If slowing down is not the answer, then what? “For as long as we fail to address this problem of continually pressuring ourselves to do more on a collective and political level, the only thing we can do is to try to escape the daily grind and reconnect with the world,” says Hartmut Rosa. He describes these connections as relationships of resonance: “There is a sense that a certain axis exists between something out there and your inner being.” In our everyday lives, we often function in a ‘mode of objectification’ that is geared towards optimisation and rationalisation. To achieve a more resonant sort of contact with the world, some people go to the desert and others immerse themselves in nature or listen to music.

But there are no guarantees. And every person has different axes of resonance – some people will find that a walk in the forest resonates with them and others not. If someone finds this axis of resonance in nature, you can see and feel the changes in them: “We open ourselves up and breathe differently. You can see that just from someone’s posture. People try to feel the wind, appreciate scents, listen to sounds and take in the colours of plants and flowers. Being moved by something and changing because of it is what I call a relationship of resonance.” In an ideal world, we would bring this sense of resonance into our everyday lives. Sometimes we have to force ourselves a little to do this and take away a bit of our ‘world reach’: “We normally try to make as much of the world available to us as possible, mainly through modern technology.” Just making the conscious decision to go for walk and leave your car, laptop and mobile phone behind considerably reduces your reach over the world.

100 kilometres’ worth of time to yourself

Strenuous hikes, like the one offered by the SaaleHorizontale trail, are so demanding that all other things seem to pale into insignificance while you are doing them. You can’t work through your email list while tackling that sort of challenge. “It centres and focuses our attention, because we are entirely taken over by the task in hand, it occupies us completely. The remarkable thing is that time and space seem to expand. I get the feeling that the 100 kilometres to the finish line are an infinite distance. That is the exact opposite of our normal experience,” explains Rosa.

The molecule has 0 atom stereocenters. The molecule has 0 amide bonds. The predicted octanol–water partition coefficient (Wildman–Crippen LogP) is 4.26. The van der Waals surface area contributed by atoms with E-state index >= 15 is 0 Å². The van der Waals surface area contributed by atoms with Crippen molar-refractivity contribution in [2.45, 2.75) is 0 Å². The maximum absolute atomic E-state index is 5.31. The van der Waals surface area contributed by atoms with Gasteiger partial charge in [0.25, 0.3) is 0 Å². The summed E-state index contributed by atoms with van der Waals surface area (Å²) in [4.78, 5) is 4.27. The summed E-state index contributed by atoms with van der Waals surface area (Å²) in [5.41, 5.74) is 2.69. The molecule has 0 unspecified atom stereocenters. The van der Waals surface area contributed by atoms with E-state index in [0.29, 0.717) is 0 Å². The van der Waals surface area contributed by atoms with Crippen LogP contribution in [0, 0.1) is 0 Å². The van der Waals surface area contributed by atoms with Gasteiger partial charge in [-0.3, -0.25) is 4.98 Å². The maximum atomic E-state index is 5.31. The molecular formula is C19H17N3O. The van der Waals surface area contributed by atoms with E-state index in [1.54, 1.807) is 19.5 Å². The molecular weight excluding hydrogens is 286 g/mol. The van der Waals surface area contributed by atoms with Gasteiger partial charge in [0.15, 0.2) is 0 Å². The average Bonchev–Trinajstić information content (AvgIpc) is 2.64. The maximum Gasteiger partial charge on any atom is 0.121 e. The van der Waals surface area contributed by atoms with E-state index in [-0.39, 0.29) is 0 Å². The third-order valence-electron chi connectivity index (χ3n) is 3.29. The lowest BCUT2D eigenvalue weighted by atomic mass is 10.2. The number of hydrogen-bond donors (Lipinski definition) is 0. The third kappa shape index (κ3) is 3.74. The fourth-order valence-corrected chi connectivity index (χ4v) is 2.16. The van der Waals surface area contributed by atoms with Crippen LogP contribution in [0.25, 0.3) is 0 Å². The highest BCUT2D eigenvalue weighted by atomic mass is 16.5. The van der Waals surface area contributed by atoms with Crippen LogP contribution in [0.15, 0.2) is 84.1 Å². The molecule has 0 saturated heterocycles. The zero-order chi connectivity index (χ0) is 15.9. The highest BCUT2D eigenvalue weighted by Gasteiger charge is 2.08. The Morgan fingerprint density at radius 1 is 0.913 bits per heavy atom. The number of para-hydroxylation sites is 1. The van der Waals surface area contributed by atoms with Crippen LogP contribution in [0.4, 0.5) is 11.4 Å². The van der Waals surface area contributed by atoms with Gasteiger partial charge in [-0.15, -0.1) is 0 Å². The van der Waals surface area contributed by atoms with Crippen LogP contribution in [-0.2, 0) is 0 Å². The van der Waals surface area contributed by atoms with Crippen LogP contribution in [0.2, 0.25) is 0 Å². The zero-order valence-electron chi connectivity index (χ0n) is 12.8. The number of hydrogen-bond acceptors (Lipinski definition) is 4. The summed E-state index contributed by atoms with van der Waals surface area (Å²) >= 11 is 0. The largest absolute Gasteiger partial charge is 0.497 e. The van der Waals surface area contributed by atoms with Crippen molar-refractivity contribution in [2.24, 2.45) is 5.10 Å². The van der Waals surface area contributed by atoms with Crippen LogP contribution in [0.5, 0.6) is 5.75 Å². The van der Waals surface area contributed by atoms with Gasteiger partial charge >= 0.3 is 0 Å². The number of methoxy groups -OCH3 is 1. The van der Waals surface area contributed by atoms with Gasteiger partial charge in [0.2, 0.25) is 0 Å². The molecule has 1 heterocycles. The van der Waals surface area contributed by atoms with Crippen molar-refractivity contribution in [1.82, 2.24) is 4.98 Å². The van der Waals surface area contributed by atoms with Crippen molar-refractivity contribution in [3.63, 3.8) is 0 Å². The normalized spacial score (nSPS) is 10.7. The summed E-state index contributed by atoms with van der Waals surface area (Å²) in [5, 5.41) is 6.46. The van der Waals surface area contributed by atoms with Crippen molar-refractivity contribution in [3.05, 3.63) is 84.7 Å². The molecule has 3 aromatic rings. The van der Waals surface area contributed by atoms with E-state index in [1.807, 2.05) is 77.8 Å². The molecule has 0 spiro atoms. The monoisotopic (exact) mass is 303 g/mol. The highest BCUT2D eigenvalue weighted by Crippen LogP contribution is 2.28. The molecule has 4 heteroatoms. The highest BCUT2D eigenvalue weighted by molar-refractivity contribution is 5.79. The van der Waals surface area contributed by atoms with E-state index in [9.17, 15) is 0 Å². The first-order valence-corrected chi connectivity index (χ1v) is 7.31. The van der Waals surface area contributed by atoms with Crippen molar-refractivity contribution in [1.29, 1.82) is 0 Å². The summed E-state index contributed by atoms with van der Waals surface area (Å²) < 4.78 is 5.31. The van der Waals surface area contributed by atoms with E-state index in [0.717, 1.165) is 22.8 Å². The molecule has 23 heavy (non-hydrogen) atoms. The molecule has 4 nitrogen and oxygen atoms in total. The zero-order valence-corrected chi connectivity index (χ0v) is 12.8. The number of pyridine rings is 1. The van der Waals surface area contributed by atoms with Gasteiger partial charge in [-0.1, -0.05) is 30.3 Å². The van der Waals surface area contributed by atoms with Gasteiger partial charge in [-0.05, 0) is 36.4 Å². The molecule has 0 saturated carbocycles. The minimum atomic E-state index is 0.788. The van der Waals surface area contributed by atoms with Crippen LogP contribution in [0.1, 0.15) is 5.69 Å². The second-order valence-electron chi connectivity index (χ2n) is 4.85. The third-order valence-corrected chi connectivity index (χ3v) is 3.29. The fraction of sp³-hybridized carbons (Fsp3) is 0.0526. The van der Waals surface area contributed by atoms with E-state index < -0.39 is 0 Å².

When tackling the 24-hour walk in Jena, people obviously want to put in a good performance, as they would if they were running a marathon. You ultimately want to reach the finish line ‒ and preferably not be the last to cross it. The very process of focusing the mind on a very challenging task can, in fact, reduce stress.

Trying to cover a large distance or go at a particular speed can make you feel as if the weight of the world has been lifted from your shoulders,

as Rosa explains. “It is somewhat paradoxical but you can also slow things down and even achieve a sense of resonance with the world by pushing yourself in this way.”

It is ultimately up to the individual to discover a meaningful way to connect with their environment. It doesn’t matter if this is achieved through walking, music or art – what’s important is that these axes of resonance are found. As Hartmut Rosa says: “People feel alive when they sense that they are being moved or touched by something.” And that, after all, is what we are all striving for.